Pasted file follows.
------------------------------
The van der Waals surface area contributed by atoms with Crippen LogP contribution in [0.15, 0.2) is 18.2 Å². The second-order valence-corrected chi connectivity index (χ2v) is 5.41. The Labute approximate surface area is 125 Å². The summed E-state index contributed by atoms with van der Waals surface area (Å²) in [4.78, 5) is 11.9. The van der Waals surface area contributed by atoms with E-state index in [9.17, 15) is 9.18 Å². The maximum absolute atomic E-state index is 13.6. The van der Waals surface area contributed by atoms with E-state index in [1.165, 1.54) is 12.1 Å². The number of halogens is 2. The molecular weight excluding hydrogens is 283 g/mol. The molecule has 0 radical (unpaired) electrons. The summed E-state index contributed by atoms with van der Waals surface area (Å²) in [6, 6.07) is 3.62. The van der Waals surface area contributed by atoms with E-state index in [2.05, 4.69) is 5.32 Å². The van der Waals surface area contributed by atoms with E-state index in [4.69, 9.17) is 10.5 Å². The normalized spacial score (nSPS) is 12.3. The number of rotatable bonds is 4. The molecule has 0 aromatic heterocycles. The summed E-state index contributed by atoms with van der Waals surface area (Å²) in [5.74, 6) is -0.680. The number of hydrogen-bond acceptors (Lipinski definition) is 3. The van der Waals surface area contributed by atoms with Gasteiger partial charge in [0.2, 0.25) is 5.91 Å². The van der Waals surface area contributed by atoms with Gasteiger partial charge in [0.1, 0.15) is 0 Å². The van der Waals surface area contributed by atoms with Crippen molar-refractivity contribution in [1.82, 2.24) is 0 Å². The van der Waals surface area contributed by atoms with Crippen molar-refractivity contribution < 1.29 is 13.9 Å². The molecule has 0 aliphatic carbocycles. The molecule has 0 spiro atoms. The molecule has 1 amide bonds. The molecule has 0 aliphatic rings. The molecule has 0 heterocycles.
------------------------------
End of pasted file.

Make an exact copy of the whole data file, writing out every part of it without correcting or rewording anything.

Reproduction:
The van der Waals surface area contributed by atoms with Crippen LogP contribution in [0.15, 0.2) is 18.2 Å². The second-order valence-corrected chi connectivity index (χ2v) is 5.41. The Labute approximate surface area is 125 Å². The summed E-state index contributed by atoms with van der Waals surface area (Å²) in [4.78, 5) is 11.9. The van der Waals surface area contributed by atoms with E-state index in [9.17, 15) is 9.18 Å². The maximum absolute atomic E-state index is 13.6. The van der Waals surface area contributed by atoms with E-state index in [1.165, 1.54) is 12.1 Å². The number of halogens is 2. The molecular weight excluding hydrogens is 283 g/mol. The molecule has 0 radical (unpaired) electrons. The summed E-state index contributed by atoms with van der Waals surface area (Å²) in [6, 6.07) is 3.62. The van der Waals surface area contributed by atoms with E-state index in [2.05, 4.69) is 5.32 Å². The van der Waals surface area contributed by atoms with E-state index in [4.69, 9.17) is 10.5 Å². The normalized spacial score (nSPS) is 12.3. The number of rotatable bonds is 4. The molecule has 0 aromatic heterocycles. The summed E-state index contributed by atoms with van der Waals surface area (Å²) in [5.74, 6) is -0.680. The number of hydrogen-bond acceptors (Lipinski definition) is 3. The van der Waals surface area contributed by atoms with Gasteiger partial charge in [0.2, 0.25) is 5.91 Å². The van der Waals surface area contributed by atoms with Gasteiger partial charge in [0.1, 0.15) is 0 Å². The van der Waals surface area contributed by atoms with Crippen molar-refractivity contribution in [1.82, 2.24) is 0 Å². The van der Waals surface area contributed by atoms with Crippen molar-refractivity contribution < 1.29 is 13.9 Å². The molecule has 0 aliphatic carbocycles. The molecule has 0 spiro atoms. The molecule has 1 amide bonds. The molecule has 0 aliphatic rings. The molecule has 0 heterocycles.